Foreign Tas and Potential Language Barriers

The Language Barrier: Dividing Minds in the Classroom?

It was my first day of college. I was sitting in an Introduction to Economics class with more than 400 other people. I looked around and saw a pretty diverse crowd. Yay! This is how college should be! Minus about 300 people of course. Then our instructor started introducing our TAs. Most of the TAs looked American, with the exception of an Indian guy.

“O geez, I hope I get one that speaks English.”

What?

I know those white girls did not just assume that the Indian guy didn’t know English.

Well, it turns out that the Indian guy knew perfect English, and it was the other TAs who were not native English speakers.

Sowho was the one with the wrong perception? Me? For thinking that the other girls were talking about the Indian guy when they could’ve been talking about everyone? Them? For assuming that the Indian guy didn’t know English?

I’ll admit that I get pretty defensive when I think people are discriminating or belittling instructors whose native language isn’t English. After all, my own mother was a TA when her English wasn’t at its best form. But I’ll also admit that the language barrier is problematic to learning.

One of my other classes is a special Asian focus social science class. Our teacher is Korean and has only been in the United States for 5 years. Most of the students are undergrads and though there is an Asian majority in the class, the students are pretty diverse. Needless to say, there is a language barrier. I asked some of my classmates to see what they thought about the language barrier and how it affects their learning

Amy P. is a freshman this year. She was born in India and has lived there for three years. For Amy, the language barrier isn’t detrimental to her learning. She says that the instructor provides enough supplemental material to balance out the language barrier and that he is available to help. But Amy does believe that “the class would be a lot more interesting if it didn’t exist.”

Vernon C. is a junior Sociology major. He has had experience with instructors whose native languages aren’t English and has traveled outside the country on various occasions. For Vernon the language barrier does exist but is “minimal since he [the instructor] speaks so slowly.” Vernon points out that the language barrier makes it difficult for students to understand what the instructor expects of them on a one to one basis.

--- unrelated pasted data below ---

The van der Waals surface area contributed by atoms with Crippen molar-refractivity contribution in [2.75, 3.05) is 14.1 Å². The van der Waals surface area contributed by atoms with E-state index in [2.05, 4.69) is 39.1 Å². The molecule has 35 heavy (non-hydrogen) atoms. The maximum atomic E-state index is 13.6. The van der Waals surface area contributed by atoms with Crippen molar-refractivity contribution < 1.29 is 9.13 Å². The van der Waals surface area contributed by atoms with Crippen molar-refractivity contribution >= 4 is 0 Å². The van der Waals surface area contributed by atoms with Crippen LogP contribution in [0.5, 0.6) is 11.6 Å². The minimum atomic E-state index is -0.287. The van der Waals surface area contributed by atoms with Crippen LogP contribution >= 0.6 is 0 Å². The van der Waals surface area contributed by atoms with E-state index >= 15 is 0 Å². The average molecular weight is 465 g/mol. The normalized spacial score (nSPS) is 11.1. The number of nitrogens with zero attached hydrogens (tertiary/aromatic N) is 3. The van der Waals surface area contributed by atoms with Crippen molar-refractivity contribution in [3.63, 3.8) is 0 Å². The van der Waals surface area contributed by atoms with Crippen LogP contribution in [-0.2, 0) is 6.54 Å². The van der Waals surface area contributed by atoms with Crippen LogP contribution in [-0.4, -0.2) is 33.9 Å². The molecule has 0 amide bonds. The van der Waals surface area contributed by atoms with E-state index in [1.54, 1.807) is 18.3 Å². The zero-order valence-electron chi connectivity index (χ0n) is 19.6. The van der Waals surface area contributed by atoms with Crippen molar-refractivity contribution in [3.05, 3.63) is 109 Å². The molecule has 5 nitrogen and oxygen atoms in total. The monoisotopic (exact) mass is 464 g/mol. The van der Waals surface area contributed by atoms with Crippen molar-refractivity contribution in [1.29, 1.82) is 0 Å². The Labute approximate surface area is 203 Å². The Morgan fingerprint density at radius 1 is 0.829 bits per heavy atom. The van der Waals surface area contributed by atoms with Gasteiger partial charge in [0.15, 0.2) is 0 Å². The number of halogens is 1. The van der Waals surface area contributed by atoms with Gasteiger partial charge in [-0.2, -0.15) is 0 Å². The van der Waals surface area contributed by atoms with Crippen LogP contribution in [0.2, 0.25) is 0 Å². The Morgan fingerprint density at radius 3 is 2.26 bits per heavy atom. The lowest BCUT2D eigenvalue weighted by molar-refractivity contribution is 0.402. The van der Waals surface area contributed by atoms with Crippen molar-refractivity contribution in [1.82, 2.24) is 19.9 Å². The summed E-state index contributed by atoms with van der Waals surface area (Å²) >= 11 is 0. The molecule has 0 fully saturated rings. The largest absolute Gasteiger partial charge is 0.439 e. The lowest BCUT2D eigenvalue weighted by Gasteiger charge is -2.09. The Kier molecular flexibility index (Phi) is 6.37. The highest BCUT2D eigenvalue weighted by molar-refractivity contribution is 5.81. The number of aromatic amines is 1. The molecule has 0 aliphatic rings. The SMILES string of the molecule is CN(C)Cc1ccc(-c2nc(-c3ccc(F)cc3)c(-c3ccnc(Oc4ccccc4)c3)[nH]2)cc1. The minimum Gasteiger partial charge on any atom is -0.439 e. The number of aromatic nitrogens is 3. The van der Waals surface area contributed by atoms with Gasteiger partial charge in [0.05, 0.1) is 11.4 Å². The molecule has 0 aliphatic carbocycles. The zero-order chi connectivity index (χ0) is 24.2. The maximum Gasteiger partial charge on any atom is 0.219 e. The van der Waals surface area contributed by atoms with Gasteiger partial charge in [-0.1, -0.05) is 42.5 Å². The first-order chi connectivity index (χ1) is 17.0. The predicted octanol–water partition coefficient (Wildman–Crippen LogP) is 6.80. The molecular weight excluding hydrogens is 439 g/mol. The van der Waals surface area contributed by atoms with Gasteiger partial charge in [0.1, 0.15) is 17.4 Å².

Ryan J., also a freshman, reaffirms that the instructor’s language barrier makes it hard for students to understand exactly what is expected of them when the instructor asks a question. Ryan has difficulty focusing on class due to the language barrier. He also points out that the instructor isn’t very clear in answering on the spot questions.

Our instructor is a graduate student who has been teaching for three semesters now. To prepare for teaching, he attended classes given by the department and had discussions with other TAs. Our instructor maintains that a lot of the potential and actual problems that he encounters are the same for any new teacher.

However, as an Asian Social Science TA, our instructor faces certain disadvantages. For an international TA it is difficult to hide unprepared-ness, therefore they must spend more time prepping for classes. Math and the natural sciences generally can use formulas and postulates as a form of communication. Math and Natural science courses are also more lecture based while social science courses are more discussion based.

Although discussions are easier to lead, it is not always the case for international TAs. Some students might find it hard to understand exactly what the instructor is asking or where the TA is trying to lead the discussion.
As Ryan says “communication is the key in learning.” So what can be done to ensure that all students in the class are learning?

International TAs are generally aware of the potential difficulties brought on by the language barrier and are willing to make the extra effort to make things clearer for students. Don’t hesitate to ask questions. Discuss topics with classmates, perhaps they understood a part of it you didn’t. Also, as with any instructor, use office hours!

For most people college means learning about new and different things, and experiencing new perspectives. Even in the old days, college graduates were though to be more worldly than regular people. In today’s world of globalization, it is even more important to develop an understanding of different cultures.

Learning under an international TA could potentially be a great way to learn something new or gain a new perspective on something you already know. Before you drop a class due to the language barrier, try to see if you can work through it, it might not be as hard as it looks.